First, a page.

_Ire Works succeeds in many of the same ways that their previous album did, while branching out creatively. They continue to toy with technical metal, blistering hardcore, jazz breaks, and post-punk, but here they evolve again by adding more twists and turns with additional electronic elements. While the merging of too many styles in hardcore can make for a convoluted result (see Avenged Sevenfold's self-titled release), the added instruments and genre changeups enhance the result rather than acting as ornamental distractions._
On the fourth HoF album (and the first with new member Jeff Matz - who remains in the band to this day) was the moment I think when the classic HoF sound emerged.
From pitchfork: *To the collection (and Jack's) credit, it ends up a deflating experience listening to 2005's Blessed Black Wings in tandem. At the time of the earlier album's release, it seemed like Joe Preston's bass and Steve Albini's production had given High on Fire their most monumental, thunderous sound to date, but weirdly, it's pretty limp in comparison. Musically, Blessed Black was punkier, and in restrospect, the songwriting just isn't as good.*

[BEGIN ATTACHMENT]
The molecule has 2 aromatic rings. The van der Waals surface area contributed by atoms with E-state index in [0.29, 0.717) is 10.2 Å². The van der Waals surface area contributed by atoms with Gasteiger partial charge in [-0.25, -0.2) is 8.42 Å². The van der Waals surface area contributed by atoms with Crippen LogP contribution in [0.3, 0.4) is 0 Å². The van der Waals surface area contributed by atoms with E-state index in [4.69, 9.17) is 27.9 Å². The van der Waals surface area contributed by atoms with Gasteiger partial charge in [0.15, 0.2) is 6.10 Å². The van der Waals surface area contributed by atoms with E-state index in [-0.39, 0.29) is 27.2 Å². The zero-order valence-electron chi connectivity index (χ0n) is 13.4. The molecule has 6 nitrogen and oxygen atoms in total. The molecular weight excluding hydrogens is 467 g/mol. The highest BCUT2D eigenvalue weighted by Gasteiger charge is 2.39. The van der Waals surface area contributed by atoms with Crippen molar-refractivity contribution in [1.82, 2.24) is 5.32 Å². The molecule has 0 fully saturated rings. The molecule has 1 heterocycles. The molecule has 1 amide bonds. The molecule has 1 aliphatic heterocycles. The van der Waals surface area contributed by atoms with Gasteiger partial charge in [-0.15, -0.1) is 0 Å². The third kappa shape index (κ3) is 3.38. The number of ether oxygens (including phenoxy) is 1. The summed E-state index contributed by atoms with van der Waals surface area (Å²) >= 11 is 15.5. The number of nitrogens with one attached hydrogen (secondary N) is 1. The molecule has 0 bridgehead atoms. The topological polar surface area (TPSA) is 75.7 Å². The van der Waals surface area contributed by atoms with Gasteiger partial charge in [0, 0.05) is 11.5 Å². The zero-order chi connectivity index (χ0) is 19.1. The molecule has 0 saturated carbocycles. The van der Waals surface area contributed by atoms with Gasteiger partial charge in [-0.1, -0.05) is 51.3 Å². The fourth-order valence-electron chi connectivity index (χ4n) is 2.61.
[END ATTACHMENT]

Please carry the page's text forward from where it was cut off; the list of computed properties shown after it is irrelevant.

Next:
Haven't heard this album for a long time but gave it a thrash. Was their third release and their first of two for a major label. Great album - catchy, muscular all the way through.
Decibel placed it in their hall of fame - *From the coiled thump of “Consume” and dissonant thrash ‘n’ pummel of “Insurrection” to the fist-raising title track anthem and what is almost certainly the catchiest song about castrating rapists, like, ever (“Desperate Fool”), Scratch the Surface is not merely a great record; it is a transcendent one by the standards of any and all subsets of extreme music, an assertion borne out by the fact that the 2006 Sick of It All tribute album Our Impact Will Be Felt features enthusiastic Scratch covers from such stalwart heavies as Sepultura and Napalm Death.*